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Teen aims to spoil party for veteran Welsh winger
Uncapped wing Harry Robinson hopes to be a party pooper tomorrow when coming face to face with Welsh legend Shane Williams.
Wales’s leading try scorer is making his final appearance on the international stage after 87 caps for his country. With 58 tries already tucked safely under his arm, Williams will depart the international stage as the leading try scorer in Welsh history.
And while he finishes his career playing for the Barbarians at the Millennium Stadium playing against those he has stood side by side so proudly, Williams will find 19-year-old Robinson in no mood to gift him any soft tries on what is bound to be another emotional day for the Ospreys star.
"He is an incredible player, and he is finishing his career off on such a high note, but I am going to try to spoil the party,” said Robinson.
"I don't know if it is written in the stars that he's meant to score a try against Wales, but I will be doing everything I can to try to stop him."
Standing at just 5ft 9in and tipping the scales at 13st, Robinson is the lightest winger in the Wales squad but he says Williams has been an inspiration to him as he’s risen through the ranks.
"I try to almost play like Shane, stepping away from tackles and such, so he has been a big inspiration to the way I play. I am glad I got to play against him for the Blues against the Ospreys earlier this season, but I think playing against him on the international stage I will be a bit petrified. I kind of know what to expect from Shane - you expect the unexpected. It's going to be a great test for me.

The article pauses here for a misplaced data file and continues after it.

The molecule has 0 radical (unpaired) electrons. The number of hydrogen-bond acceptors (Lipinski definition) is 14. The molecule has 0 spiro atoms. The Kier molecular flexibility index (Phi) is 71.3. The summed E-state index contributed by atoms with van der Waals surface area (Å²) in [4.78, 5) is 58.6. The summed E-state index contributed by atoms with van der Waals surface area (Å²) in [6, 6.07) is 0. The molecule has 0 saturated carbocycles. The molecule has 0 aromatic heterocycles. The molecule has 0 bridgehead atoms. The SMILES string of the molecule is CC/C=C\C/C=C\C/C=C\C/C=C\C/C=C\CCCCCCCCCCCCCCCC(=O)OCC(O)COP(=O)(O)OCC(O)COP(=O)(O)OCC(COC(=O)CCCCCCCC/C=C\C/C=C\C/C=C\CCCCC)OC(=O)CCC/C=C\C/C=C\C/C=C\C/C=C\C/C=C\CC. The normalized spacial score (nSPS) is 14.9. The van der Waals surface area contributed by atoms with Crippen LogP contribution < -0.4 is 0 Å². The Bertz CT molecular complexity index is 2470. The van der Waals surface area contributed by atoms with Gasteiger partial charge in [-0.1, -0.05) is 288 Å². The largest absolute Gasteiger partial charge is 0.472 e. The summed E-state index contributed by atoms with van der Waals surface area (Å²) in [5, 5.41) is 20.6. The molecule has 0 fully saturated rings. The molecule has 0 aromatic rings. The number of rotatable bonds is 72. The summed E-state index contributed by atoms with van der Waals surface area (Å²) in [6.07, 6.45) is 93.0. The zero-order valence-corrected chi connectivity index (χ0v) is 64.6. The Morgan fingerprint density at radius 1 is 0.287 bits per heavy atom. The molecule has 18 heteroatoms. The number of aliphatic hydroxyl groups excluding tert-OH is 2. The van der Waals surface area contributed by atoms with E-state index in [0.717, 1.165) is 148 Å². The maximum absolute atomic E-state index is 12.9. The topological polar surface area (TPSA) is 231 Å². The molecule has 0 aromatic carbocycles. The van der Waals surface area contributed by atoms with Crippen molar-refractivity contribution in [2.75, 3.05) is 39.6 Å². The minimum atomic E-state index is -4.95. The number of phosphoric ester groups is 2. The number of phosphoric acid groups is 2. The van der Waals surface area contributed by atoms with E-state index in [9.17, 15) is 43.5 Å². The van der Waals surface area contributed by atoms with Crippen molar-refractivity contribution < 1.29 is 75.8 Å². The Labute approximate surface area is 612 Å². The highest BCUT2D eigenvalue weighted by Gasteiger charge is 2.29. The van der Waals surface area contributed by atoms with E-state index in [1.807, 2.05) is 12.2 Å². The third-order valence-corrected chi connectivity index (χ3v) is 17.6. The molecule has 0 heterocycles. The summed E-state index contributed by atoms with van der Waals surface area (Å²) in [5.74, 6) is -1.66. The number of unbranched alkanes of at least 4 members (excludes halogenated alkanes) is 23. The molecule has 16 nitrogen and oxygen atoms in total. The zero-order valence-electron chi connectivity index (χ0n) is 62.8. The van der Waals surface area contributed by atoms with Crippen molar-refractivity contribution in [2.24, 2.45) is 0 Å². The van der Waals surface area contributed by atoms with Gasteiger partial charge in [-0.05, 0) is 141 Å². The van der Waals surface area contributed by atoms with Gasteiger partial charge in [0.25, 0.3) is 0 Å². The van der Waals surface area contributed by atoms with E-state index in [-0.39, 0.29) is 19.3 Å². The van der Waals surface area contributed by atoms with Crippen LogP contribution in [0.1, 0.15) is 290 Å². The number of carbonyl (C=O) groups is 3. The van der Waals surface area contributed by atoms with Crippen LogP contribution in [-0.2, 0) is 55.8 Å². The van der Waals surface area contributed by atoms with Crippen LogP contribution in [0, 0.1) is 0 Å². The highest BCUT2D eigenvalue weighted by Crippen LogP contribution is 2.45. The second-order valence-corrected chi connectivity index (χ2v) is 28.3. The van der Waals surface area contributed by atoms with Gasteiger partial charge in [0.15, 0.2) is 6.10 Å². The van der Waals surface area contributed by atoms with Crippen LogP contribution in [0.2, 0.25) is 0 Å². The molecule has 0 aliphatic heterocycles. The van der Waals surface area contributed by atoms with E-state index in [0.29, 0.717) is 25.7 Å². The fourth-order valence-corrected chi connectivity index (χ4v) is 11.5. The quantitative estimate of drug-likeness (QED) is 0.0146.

"No-one can expect to be as good as Shane because he's a legend. But I've always looked up to him and studied the way he plays the game He's always on the move and that's what makes him so influential on a game. I certainly hope there's still space for smaller players in the game.
"It's pretty daunting when you look around at the size of the other guys, especially when we're doing a tackling drill and you've got these monsters like George North and Alex Cuthbert running at you.
"But my size can also be a weapon. I have a low centre of gravity and that can be hard for the bigger guys to stop. I've never been the biggest guy at any level I've played but I've also learned how to get around people, rather than through them."
Robinson also paid tribute to the work the Welsh Sevens team where head coach Paul John put him under his wing at the beginning of the 2011/12 IRB World Series last November.
"It’s been pretty non-stop with the Sevens, Under 20’s and seniors but I have to say the thing that has probably helped me the most was playing in the Sevens tournaments. Playing in Australia and Dubai on those stages at an international level has paid dividends to my game, and all credit to the Sevens for picking me to go.
"In Sevens, I know it’s a cliché, but there is no hiding place. Any little mistake you make, teams can capitalise on it like that. It teaches you that you can’t switch off.
"If you make the wrong decision in Sevens the opposition can capitalise and score. But it was quite a steep learning curve, because I hadn’t really played Sevens before the first tournament. But with the coaching staff we have such as Paul John and Babs (Gareth Williams) helped. So it was a great experience and a great help to my game.
"The quality of players the Sevens are producing is fantastic - players such as Alex Cuthbert and Lloyd Williams have come through. So Seven is paying dividends to the players in the 15s game as well, so it is a perfect pathway for boys coming through.”